Last night, I had dinner with a prominent local neurologist. Naturally, the conversation turned to healthcare marketing. I mentioned that health care had always been a word-of-mouth business–and that, today in healthcare marketing, it was easier than ever to build good word of mouth via the Internet.

She shook her head. “I think it’s awful, what Angie’s List is doing,” she said. “Rating doctors. I hate it so much, I cancelled my subscription.”

“What’s so terrible?” I asked.

My neurologist friend rolled her eyes. “The things people rate aren’t necessarily things they should be using to judge a doctor. Waiting times, waiting rooms, friendliness of the staff–those are nice, but they may not have anything to do with good doctoring. Plus, people tend to like doctors who are kindly but don’t necessarily tell it like it is in a way that’s helpful to patients. I accept that healthcare marketing may be a necessary evil. I just don’t think patients rating doctors is a good idea.”

Great points. Patients don’t have any idea what doctors know or don’t know about the art and science of medicine. They can judge their doctors only on superficial factors. Even outcomes are suspect. The best doctors tend to get the most acute cases–for which you’d naturally expect outcomes to be worse.

A logical protest. That ignores one fact:

Your patients are already rating you.

At OurFightAgainstCancer.com, St.Vincent Cancer Care physicians share stories about treatment options.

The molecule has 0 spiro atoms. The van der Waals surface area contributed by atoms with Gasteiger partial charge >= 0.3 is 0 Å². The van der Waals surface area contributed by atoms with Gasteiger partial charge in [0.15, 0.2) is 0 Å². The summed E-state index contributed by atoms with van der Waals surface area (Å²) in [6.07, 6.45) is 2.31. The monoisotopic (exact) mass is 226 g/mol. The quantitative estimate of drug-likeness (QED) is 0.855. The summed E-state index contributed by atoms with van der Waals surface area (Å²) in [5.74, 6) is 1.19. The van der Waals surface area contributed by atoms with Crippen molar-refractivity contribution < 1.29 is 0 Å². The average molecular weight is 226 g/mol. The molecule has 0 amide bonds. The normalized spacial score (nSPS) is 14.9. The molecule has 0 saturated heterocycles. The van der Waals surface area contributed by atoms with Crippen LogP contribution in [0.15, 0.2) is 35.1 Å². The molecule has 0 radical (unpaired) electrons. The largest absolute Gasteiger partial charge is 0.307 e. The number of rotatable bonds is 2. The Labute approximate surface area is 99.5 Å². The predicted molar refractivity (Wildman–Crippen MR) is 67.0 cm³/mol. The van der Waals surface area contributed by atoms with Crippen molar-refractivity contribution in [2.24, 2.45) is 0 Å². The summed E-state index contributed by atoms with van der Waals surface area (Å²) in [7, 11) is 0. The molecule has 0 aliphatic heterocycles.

It doesn’t matter whether or not you like it, or whether they should be allowed to have any sort of influence over prospective patients. They already have influence. It’s a fact of life in health care, as it is in any business. Painters and auto mechanics and chefs all get rated by customers. Doctors do, too.

It doesn’t matter whether it’s fair or prudent. It doesn’t matter that doctors are, in some cases, dealing with actual matters of life and death. In fact, if you are a doctor who deals in matters of life and death, it’s more important than ever for you to understand that patients are judging you on superficialities. They’re judging you. And they’re telling friends and strangers via venues such as Angie’s List.

That’s why healthcare marketers must join the conversation online. Clearly, it’s not a conversation you can control. But you can add to it eloquently. It may be true that actions speak louder than words. But on the Internet, your words are your actions. The content you create is your face to the world.

Don’t worry about controlling the conversation. Today’s healthcare marketing isn’t about control. It’s about content. If your healthcare marketing plan doesn’t include provisions to converse with patients and prospects online, you’re missing the greatest opportunity a word-of-mouth business ever had.